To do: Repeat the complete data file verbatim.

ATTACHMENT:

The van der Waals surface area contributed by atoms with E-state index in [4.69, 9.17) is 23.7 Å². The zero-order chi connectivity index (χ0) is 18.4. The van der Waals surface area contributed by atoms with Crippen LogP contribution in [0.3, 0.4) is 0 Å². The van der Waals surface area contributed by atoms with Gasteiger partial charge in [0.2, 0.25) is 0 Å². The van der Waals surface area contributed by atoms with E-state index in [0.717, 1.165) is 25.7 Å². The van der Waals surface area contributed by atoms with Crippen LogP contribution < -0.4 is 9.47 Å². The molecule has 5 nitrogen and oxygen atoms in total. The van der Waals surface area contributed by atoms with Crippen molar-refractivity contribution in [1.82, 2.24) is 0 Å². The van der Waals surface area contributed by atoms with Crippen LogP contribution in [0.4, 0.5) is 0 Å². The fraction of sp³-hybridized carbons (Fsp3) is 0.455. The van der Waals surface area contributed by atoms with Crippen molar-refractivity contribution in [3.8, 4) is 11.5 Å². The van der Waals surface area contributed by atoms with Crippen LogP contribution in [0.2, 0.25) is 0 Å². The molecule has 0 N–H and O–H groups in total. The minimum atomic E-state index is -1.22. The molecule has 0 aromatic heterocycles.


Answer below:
The van der Waals surface area contributed by atoms with E-state index in [4.69, 9.17) is 23.7 Å². The zero-order chi connectivity index (χ0) is 18.4. The van der Waals surface area contributed by atoms with Crippen LogP contribution in [0.3, 0.4) is 0 Å². The van der Waals surface area contributed by atoms with Gasteiger partial charge in [0.2, 0.25) is 0 Å². The van der Waals surface area contributed by atoms with E-state index in [0.717, 1.165) is 25.7 Å². The van der Waals surface area contributed by atoms with Crippen LogP contribution < -0.4 is 9.47 Å². The molecule has 5 nitrogen and oxygen atoms in total. The van der Waals surface area contributed by atoms with Crippen molar-refractivity contribution in [1.82, 2.24) is 0 Å². The van der Waals surface area contributed by atoms with Crippen LogP contribution in [0.4, 0.5) is 0 Å². The fraction of sp³-hybridized carbons (Fsp3) is 0.455. The van der Waals surface area contributed by atoms with Crippen molar-refractivity contribution in [3.8, 4) is 11.5 Å². The van der Waals surface area contributed by atoms with Crippen LogP contribution in [0.2, 0.25) is 0 Å². The molecule has 0 N–H and O–H groups in total. The minimum atomic E-state index is -1.22. The molecule has 0 aromatic heterocycles.